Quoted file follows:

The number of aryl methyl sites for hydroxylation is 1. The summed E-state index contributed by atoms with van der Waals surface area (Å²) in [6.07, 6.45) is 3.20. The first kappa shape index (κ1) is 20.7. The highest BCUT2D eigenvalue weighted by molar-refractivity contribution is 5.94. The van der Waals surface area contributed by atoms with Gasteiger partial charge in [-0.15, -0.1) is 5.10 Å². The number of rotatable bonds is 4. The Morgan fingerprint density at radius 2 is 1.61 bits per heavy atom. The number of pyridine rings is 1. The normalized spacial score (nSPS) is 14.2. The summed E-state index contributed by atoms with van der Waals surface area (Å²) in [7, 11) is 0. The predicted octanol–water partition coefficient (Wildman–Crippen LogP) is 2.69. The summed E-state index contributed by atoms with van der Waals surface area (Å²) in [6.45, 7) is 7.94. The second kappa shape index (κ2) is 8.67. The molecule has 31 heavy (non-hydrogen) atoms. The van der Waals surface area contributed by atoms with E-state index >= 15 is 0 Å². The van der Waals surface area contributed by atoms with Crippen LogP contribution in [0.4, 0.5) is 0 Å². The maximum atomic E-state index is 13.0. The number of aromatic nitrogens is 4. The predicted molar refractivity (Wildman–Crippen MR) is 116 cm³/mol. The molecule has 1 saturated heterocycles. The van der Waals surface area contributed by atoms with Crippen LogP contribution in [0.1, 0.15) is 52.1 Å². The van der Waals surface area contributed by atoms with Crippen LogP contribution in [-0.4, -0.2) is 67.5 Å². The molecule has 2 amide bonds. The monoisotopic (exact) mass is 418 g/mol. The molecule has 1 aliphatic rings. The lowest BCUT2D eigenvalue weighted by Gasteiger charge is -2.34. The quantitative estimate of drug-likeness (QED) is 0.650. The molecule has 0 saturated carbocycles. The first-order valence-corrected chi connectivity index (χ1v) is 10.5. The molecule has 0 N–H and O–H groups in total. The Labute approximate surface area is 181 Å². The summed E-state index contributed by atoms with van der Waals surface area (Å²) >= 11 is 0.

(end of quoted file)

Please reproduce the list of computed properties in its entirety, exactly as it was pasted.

The number of aryl methyl sites for hydroxylation is 1. The summed E-state index contributed by atoms with van der Waals surface area (Å²) in [6.07, 6.45) is 3.20. The first kappa shape index (κ1) is 20.7. The highest BCUT2D eigenvalue weighted by molar-refractivity contribution is 5.94. The van der Waals surface area contributed by atoms with Gasteiger partial charge in [-0.15, -0.1) is 5.10 Å². The number of rotatable bonds is 4. The Morgan fingerprint density at radius 2 is 1.61 bits per heavy atom. The number of pyridine rings is 1. The normalized spacial score (nSPS) is 14.2. The summed E-state index contributed by atoms with van der Waals surface area (Å²) in [7, 11) is 0. The predicted octanol–water partition coefficient (Wildman–Crippen LogP) is 2.69. The summed E-state index contributed by atoms with van der Waals surface area (Å²) in [6.45, 7) is 7.94. The second kappa shape index (κ2) is 8.67. The molecule has 31 heavy (non-hydrogen) atoms. The van der Waals surface area contributed by atoms with E-state index >= 15 is 0 Å². The van der Waals surface area contributed by atoms with Crippen LogP contribution in [0.4, 0.5) is 0 Å². The maximum atomic E-state index is 13.0. The number of aromatic nitrogens is 4. The predicted molar refractivity (Wildman–Crippen MR) is 116 cm³/mol. The molecule has 1 saturated heterocycles. The van der Waals surface area contributed by atoms with Crippen LogP contribution in [0.1, 0.15) is 52.1 Å². The van der Waals surface area contributed by atoms with Crippen LogP contribution in [-0.4, -0.2) is 67.5 Å². The molecule has 2 amide bonds. The monoisotopic (exact) mass is 418 g/mol. The molecule has 1 aliphatic rings. The lowest BCUT2D eigenvalue weighted by Gasteiger charge is -2.34. The quantitative estimate of drug-likeness (QED) is 0.650. The molecule has 0 saturated carbocycles. The first-order valence-corrected chi connectivity index (χ1v) is 10.5. The molecule has 0 N–H and O–H groups in total. The Labute approximate surface area is 181 Å². The summed E-state index contributed by atoms with van der Waals surface area (Å²) >= 11 is 0.